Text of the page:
Born Ithaca, New York, 1987 / BS, Skidmore College; MFA, University of Kansas / Lives in Detroit
Eli Gold’s conceptual performances explore the value of labor in art by using the artist’s own body as medium, material, and live-tested instrument. To consider art as a form of labor places emphasis on measures of time and physical effort, and on the demonstration of the processes by which a work of art is made. In addition, Gold’s work exposes how gestures of doing are inextricably intertwined with gestures of feeling, as his practice foregrounds how institutions such as art galleries regulate human behavior. The conceptual approach to performance art in Gold’s work also makes intellectual labor significant, as an a priori plan prefigures each task-based event—whose execution is an ultimately perfunctory affair.
Gold was trained in Metalsmithing and Jewelry at the University of Kansas, Lawrence, where he ritualistically destroyed a silver-plated copper teapot in his first year of graduate school in 2012. By taking a hammer to his own craft, the artist metaphorically breaks his commitment toward the handmade and replaces it with a performative investigation of the body as a schema of behavior, rules, and laws. In Our Time (2014, University of Kansas Art and Design Gallery, Lawrence) makes visible institutionalized regimes of sociality. Here, the artist orchestrates how clock time and the human heartbeat regulate experience in different yet interrelated systems of time measure. As he listens to 10,000 of his own heartbeats through a stethoscope, he sets 10,000 white chalk hatch marks onto a room-spanning blackboard equipped with a contact microphone. Four additional performers, placed behind the wall, follow the rhythm of the amplified marks: playing solitaire suspends time, writing stories preserves the past, biking on a treadmill counteracts bad lifestyle choices, and filing a sterling silver egg echoes the laborious artistry of Metalsmithing. The Heartbeat Listeners (2015) channels the unmediated and unrestrained body as a direct vessel of skin-to-skin contact. In this performance, visitors to the Hamtramck Arts Festival allowed the artist (or a co-performer) to listen directly to 100 of their heartbeats without the aid of device or instrument.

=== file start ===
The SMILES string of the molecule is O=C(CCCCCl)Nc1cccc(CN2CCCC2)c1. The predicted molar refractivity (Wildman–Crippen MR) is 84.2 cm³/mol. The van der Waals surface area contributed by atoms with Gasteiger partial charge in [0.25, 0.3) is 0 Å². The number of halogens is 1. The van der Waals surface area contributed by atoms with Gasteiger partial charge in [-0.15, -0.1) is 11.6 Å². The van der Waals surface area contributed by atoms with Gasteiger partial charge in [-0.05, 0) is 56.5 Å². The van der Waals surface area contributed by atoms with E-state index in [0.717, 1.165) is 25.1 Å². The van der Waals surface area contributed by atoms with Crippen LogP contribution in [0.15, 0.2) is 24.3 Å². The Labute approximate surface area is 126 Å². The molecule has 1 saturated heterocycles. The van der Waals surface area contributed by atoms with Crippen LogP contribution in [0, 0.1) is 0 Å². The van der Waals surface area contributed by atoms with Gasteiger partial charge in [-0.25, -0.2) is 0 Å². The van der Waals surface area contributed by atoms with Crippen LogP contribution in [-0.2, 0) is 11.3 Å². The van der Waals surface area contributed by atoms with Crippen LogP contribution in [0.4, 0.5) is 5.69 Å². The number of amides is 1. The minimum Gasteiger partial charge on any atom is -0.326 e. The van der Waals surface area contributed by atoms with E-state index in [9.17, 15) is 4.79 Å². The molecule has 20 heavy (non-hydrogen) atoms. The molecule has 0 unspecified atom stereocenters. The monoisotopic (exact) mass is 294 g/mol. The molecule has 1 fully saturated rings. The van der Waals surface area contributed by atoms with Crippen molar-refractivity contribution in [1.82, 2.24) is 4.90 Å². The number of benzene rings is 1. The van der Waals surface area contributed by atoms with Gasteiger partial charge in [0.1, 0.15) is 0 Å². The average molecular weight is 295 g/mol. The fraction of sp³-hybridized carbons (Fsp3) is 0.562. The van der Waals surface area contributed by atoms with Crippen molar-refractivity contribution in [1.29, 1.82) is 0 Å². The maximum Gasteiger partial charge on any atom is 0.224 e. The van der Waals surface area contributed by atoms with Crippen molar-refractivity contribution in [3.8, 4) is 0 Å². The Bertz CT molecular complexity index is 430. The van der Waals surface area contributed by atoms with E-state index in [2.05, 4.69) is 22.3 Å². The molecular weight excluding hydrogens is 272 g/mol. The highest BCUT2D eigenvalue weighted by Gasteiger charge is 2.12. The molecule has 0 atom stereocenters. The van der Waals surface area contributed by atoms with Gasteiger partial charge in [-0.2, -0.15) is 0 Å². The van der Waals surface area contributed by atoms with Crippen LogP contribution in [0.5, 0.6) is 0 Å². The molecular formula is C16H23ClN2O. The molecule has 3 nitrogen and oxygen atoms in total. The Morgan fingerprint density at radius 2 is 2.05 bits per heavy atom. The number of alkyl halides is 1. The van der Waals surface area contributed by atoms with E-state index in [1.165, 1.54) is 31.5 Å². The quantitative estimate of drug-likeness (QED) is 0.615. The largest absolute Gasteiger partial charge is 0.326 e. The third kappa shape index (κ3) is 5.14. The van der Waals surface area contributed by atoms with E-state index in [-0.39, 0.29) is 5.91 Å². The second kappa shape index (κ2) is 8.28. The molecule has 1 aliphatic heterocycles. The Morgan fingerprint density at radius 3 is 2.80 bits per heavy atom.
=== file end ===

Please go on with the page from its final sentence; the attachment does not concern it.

In Full Time (2015, La Esquina Gallery, Kansas City), Gold conflates artistic labor with the highly regulated factory labor of the assembly line. He and Rena Detrixhe showcase a 40-hour work week as they sew and cast, time stamp, and inventory 30 white pillow cases and 30 gray concrete blocks to be sold during the opening night. The sale price of each item is $7.85. Simulating a regular office work day from 9 a.m. to 5 p.m. with a lunch break, The Monkey Chases the Weasel (How Did I Get Here?) (2016, 9338 Campau Gallery, Hamtramck) similarly indexes time and wage labor. For one day, Gold repeatedly lifts a heavy gray cinder block off a white pedestal, only to place it on a lower white platform at the other end of the gallery, and then moves it back again. He periodically pricks his finger with a steel needle, sterilizes the blood with dark orange iodine, and after every completed cycle of lifting and carrying, presses it onto a white gridded sheet with 366 pencil boxes that correlate to the days of a leap year. The drawing and performance serve as a visual trace of the Sisyphean nature of bureaucratic routine. Braced (2016, Defibrillator Gallery, Chicago) also presents an endurance test of sorts as the artist supports a 300-pound concrete block—resembling the height and weight of another human being—until he no longer can. The heavy slab then crashes and leaks black motor oil from an inner chamber onto a white sheet beneath it. As a metaphor for the act of working through a burdening relationship (the block’s surface holds text from an email correspondence), the act of letting the concrete shatter symbolizes the release of an emotional struggle. Here, Gold visualizes emotional labor as an act of working through a problem (very unlike the literalist spill and scatter process art of the late 1960s.) At the same time, struggle and fatigue become intrinsic values of the kind of labor from which creative action emerges.
Gold’s process-oriented practice variously explores and implodes the conceptual divisions that ostensibly separate art and labor, art and bureaucracy, manual and emotional labor in favor of a more holistic worldview of feeling and thinking.
Nadja Rottner, December 2017
Copyright Essay’d 2017